In general, ERISA "supersedes any and all State laws" that "relate to" ERISA-covered benefit plans. 29 U.S.C. § 1144(a). It is undisputed that the plan which provided plaintiff's benefits is an ERISA-covered benefit plan and it is similarly undisputed that the New Jersey statutes in question relate to that plan. However, plaintiff contends that these statutes fall within a statutorily-carved exception to ERISA's broad preemption language.
In what legal practitioners refer to as ERISA's "saving clause," ERISA saves from federal preemption "any law of any State which regulates insurance." 29 U.S.C. § 1444(b)(2)(A). To determine whether the New Jersey statutes relied upon by plaintiff "regulate insurance" within the meaning of ERISA's saving clause, we will apply the framework established in two decisions of the Supreme Court. See Pilot, 481 U.S. 41, 95 L. Ed. 2d 39, 107 S. Ct. 1549; Metropolitan Life Ins. Co. v. Massachusetts, 471 U.S. 724, 85 L. Ed. 2d 728, 105 S. Ct. 2380 (1985).
In determining whether a state law regulates insurance, we employ a two-part analysis.
First, we [take] what guidance [is] available from a "common-sense view" of the language of the saving clause itself. Second, we [make] use of the case law interpreting the phrase "business of insurance" under the McCarran-Ferguson Act, 15 U.S.C. § 1011 et seq., in interpreting the saving clause.
Pilot, 481 U.S. at 48 (citing Metropolitan Life). We turn to an application of this analytical framework to the facts of this case.
1. Common Sense Understanding of "Regulates Insurance"
Our first task is to determine whether "a common-sense understanding of the phrase 'regulates insurance' . . . supports the argument that the [New Jersey statutes] . . . fall under the saving clause." Pilot, 481 U.S. at 50. To make this determination we must consider the language of the state statutes.
The New Jersey statute primarily relied upon by plaintiff provides:
No person shall make or permit any unfair discrimination between individuals of the same class and of essentially the same hazard in the amount of premium, policy fees, or rates charged for any policy or contract of health insurance or in the benefits payable thereunder, or any of the terms or conditions of such policy or contract, or in any other manner whatever.
N.J. Stat. Ann. § 17B:30-12(d) (West 1985).*fn5
In Pilot, the Supreme Court suggested that, under a common sense approach, a law regulates insurance if it "has an impact on the insurance industry [and is] specifically directed toward that industry." 481 U.S. at 50. By its very terms, Section 17B:30-12(d) is specifically aimed at the insurance industry. In addition, it necessarily has an impact on that industry. Thus, a common sense interpretation of the phrase "regulates insurance" tends to support the Conclusion that Section 17B:30-12(d) falls under the saving clause. We turn to the second part of the framework, an analysis of federal caselaw applying the McCarran-Ferguson Act.
2. Caselaw Under the McCarran-Ferguson Act
Our second task is to determine whether Section 17B:30-12(d) regulates the "business of insurance" as that phrase has been interpreted in caselaw applying the McCarran-Ferguson Act, 15 U.S.C. §§ 1011-1015. The Supreme Court has explained that "three criteria [are] used to determine whether a practice falls under the 'business of insurance' for purposes of the McCarran-Ferguson Act." Pilot, 481 U.S. at 48-49.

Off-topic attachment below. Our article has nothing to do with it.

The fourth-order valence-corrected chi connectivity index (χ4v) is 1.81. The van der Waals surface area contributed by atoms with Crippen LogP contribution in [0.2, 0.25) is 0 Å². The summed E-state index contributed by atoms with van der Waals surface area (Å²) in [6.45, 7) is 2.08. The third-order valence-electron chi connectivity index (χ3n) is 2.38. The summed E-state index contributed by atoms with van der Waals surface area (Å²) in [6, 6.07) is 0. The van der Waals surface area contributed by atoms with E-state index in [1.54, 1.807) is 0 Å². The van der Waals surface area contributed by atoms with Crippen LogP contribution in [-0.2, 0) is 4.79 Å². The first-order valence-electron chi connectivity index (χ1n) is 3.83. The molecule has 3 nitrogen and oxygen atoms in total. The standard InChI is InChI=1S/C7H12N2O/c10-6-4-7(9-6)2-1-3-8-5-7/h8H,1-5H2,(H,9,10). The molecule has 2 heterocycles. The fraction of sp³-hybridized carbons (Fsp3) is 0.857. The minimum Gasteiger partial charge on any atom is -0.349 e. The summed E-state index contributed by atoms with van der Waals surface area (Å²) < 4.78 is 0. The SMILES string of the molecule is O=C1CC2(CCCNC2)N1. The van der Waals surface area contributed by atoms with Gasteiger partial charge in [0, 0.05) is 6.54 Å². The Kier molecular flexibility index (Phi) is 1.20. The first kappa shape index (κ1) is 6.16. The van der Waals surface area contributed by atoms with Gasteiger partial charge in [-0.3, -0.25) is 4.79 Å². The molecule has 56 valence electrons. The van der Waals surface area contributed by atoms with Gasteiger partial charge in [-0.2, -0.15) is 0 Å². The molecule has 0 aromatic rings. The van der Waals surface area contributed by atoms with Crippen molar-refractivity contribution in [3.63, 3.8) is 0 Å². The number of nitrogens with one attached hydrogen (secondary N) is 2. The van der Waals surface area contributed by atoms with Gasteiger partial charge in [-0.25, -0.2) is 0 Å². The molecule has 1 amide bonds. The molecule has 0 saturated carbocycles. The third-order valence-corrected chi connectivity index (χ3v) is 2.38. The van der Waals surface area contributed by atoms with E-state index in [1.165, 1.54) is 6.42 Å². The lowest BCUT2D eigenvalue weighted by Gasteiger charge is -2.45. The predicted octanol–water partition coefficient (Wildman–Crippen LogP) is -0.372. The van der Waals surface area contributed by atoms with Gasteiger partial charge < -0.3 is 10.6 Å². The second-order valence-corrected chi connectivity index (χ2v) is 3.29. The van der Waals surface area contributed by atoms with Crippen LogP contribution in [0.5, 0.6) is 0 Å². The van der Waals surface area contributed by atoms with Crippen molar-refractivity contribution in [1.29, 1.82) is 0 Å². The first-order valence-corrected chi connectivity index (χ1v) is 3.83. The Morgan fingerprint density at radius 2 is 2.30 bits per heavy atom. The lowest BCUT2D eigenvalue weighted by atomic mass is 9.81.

First, whether the practice has the effect of transferring or spreading a policyholder's risk; second, whether the practice is an integral part of the policy relationship between the insurer and the insured; and third, whether the practice is limited to entities within the insurance industry.
Hartford Fire Ins. Co. v. California, 125 L. Ed. 2d 612, 113 S. Ct. 2891, 1993 WL 223954, at *8 (U.S. June 28, 1993) (quoting Union Labor Life Ins. Co. v. Pireno, 458 U.S. 119, 129, 73 L. Ed. 2d 647, 102 S. Ct. 3002 (1982)).
Travelers does not dispute that Section 17B:30-12(d) satisfies the first criterion by spreading the risk of health care coverage among the general population (including those who have handicaps). Cf. Metropolitan Life, 471 U.S. at 743 ("[The state statute] obviously regulates the spreading of risk: as we have indicated, it was intended to effectuate the legislative judgment that the risk of mental-health care should be shared."). We turn to the second criterion--whether the statute regulates an integral part of the policy relationship between the insurer and the insured.
In Metropolitan Life, a somewhat analogous case, the Supreme Court held that a law came within this second criterion because it "limited the type of insurance that an insurer may sell to the policyholder." 471 U.S. at 743. Similarly, in this case, Section 17B:30-12(d) prohibits the inclusion of discriminatory terms in insurance policies. Consequently, it would appear to satisfy this criterion. Travelers argues, however, that Section 17B:30-12(d) does not satisfy this criterion because, "although [it] imposes a standard of conduct, [it] does not regulate the terms of insurance policies." (Travelers' Br. at 20-21).
Travelers' argument ignores the express provision in the statute that prohibits discrimination in "the terms and conditions of [a] policy." N.J. Stat. Ann. § 17B:30-12(d). A law that prohibits certain policy provisions may be every bit as integral to the insurer-insured relationship as one that mandates the inclusion of certain terms. Cf. Metropolitan Life, 471 U.S. at 743 (concluding that statute which mandates inclusion of certain policy provisions is integral to the insurer-insured relationship). Thus, we conclude that Section 17B:30-12(d) satisfies the second McCarran-Ferguson criterion. We turn to an analysis of the third criterion.